Risk of gestational diabetes mellitus: which lifestyle parameters should be changed?

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Abstract


Background. Gestational diabetes mellitus (GDM) is a common complication of pregnancy. It can cause significant problems for the mother and offspring, such as caesarean delivery, birth trauma and the development of type 2 diabetes mellitus (T2DM) in the future. The identification and correction of modifiable risk factors for GDM will provide a possibility to prevent these complications.

Aim. This study aimed to identify the most significant lifestyle parameters affecting the risk of developing GDM.

Methods. The study included 680 pregnant women who underwent oral glucose tolerance test at 24–32 weeks of pregnancy and responded to a questionnaire comprising the following sections stratified in a semi-quantitative manner: the consumption of major food groups and drinks and the amount of physical activity and smoking before and during pregnancy. A logistic regression analysis was performed to identify lifestyle parameters that influence GDM development. GDM was diagnosed according to the IADPSG criteria.

Results. GDM was diagnosed in 266 women; the other 414 women formed the control group. The most significant dietary risk factor for developing GDM was the consumption of sausage(s), dried fruits and fresh fruits. Eating sausage(s) more than thrice a week during pregnancy increased the risk of developing GDM by 2.4 times [95% confidence interval (CI), 1.5–3.8; p < 0.001] and so did the consumption of dried fruits more than thrice a week during pregnancy [odds ratio (OR), 6.5; 95% CI, 2.5–16.8; p < 0.001)] compared with the risk of GDM by less consumption of these food groups. A regular consumption of fresh fruits more than 12 times a week during pregnancy reduced the risk of GDM (OR, 0.5; 95% CI, 0.3–0.8; p = 0.015). The habit of climbing at least four floors per day during pregnancy also reduced the risk of GDM (OR, 0.7; 95% CI, 0.5–1.0; p = 0.069).

Conclusions. The recommendations for GDM prevention should include limiting the consumption of sausage(s) and dried fruits, increasing the consumption of fresh fruits and introducing regular physical activities, such as climbing stairs.


Gestational diabetes mellitus (GDM) is one of the most frequently occurring diseases during pregnancy and the most common type of diabetes mellitus (DM) of pregnant women. GDM is diagnosed in 1%–18% of pregnant women, depending on the screening method, diagnostic criteria and studied population [1, 2]. Until recently, GDM was defined as a glucose metabolism disorder that first occurs during pregnancy [3]. Currently, GDM is defined as a disease that is characterised by hyperglycaemia first recognised during pregnancy but that does not meet the overt diabetes criteria [1, 4].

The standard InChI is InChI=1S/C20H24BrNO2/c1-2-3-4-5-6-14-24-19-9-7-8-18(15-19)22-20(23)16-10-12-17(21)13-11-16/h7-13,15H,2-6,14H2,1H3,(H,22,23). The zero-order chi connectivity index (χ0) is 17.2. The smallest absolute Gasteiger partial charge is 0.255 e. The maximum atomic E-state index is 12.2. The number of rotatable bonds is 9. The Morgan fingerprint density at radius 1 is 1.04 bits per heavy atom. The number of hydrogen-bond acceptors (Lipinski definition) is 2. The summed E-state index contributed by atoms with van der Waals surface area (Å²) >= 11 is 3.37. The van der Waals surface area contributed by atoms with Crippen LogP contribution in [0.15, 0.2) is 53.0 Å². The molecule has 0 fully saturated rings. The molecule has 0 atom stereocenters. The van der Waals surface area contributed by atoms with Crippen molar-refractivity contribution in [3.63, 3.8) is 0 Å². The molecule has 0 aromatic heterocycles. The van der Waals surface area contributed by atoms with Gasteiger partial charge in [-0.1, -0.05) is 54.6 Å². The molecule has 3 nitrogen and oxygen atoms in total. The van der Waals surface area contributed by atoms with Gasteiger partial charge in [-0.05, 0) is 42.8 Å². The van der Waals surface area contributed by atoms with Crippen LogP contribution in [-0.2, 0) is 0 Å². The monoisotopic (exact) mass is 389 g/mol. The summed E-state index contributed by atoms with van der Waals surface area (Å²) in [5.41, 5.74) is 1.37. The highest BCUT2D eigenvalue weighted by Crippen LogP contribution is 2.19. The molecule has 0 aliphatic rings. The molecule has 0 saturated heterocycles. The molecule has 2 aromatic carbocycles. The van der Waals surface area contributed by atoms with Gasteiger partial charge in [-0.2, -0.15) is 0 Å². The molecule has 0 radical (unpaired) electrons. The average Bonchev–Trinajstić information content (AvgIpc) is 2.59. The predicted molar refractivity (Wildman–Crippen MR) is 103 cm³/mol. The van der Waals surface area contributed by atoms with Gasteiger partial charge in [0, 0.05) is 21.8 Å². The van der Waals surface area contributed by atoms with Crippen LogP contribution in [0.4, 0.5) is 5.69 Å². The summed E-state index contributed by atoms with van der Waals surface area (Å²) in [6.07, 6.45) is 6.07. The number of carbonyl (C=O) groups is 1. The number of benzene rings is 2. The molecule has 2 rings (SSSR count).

GDM is associated with both immediate and long-term adverse foetal and maternal outcomes, including caesarean delivery, birth injury [2] and the development of type 2 DM (T2DM) in the future [5]. GDM increases the risk of perinatal mortality, hypoglycaemia and jaundice in the newborns and gestational hypertension and pre-eclampsia in the mothers [2]. Reduction of foetal macrosomia is the best method of preventing birth injuries and lowering the caesarean rate. Approximately 15%–60% of women with GDM are expected to develop T2DM within 5 years after delivery [6]. Children of mothers with GDM have an increased risk of obesity, regardless of maternal obesity [7]. Thus, the prevention and early detection of GDM affect the health of mothers and future generations. Understanding the significance of GDM risk factors is becoming increasingly important.

Well-known nonmodifiable risk factors for GDM include GDM in anamnesis, family history of T2DM and advanced maternal age [8, 9]. However, no convincing evidence regarding the impact of changes in modifiable risk factors (diet and lifestyle) on GDM development and adverse pregnancy outcomes has yet been provided. [10]. This may be because of study limitations as well as different contributions of these factors to the development of GDM in various populations.

Aim

This study aimed to clarify the role of modifiable risk factors for GDM in Russian women and further develop recommendations for GDM prevention.

Methods

Study design

The study was conducted at the V.A. Almazov Federal North-West Medical Research Center (Saint Petersburg) during 2015 and 2016. A total of 680 pregnant women who underwent screening for GDM and agreed to participate were enrolled in the study.

Eligibility criteria

The exclusion criteria for the study are as follows: presence of type 1 or type 2 DM, presence of other diseases affecting glucose metabolism and patient's refusal to participate in the study.

Study conditions

Women from all districts of Saint Petersburg and the Leningrad region were examined at the V.A. Almazov Federal North-West Medical Research Centre. All women underwent oral glucose tolerance tests (OGTT) during GDM screening, and they were interviewed while being tested.

Description of medical intervention

Pregnant women who gave informed consent for participation underwent OGTT at 24–32 weeks' gestation. We measured the fasting glucose level as well as glucose levels at 1 and 2 h after a 75-g oral glucose load. Before the test was performed, the women were asked to continue their usual diet for at least 3 days. The test was performed in the morning after an 8–14-h overnight fast.

Laboratory glucose testing was performed at the clinical laboratory of the centre, using the Hitachi 902 chemistry analyser (Roche Diagnostics, Basel, Switzerland) and kits by Roche Diagnostics (Basel, Switzerland).

All women were examined by an endocrinologist. We also collected clinical data from the medical records of the patients, including weight before pregnancy, GDM and/or arterial hypertension (AH) in anamnesis, impaired glucose tolerance (IGT) before pregnancy and family history of DM.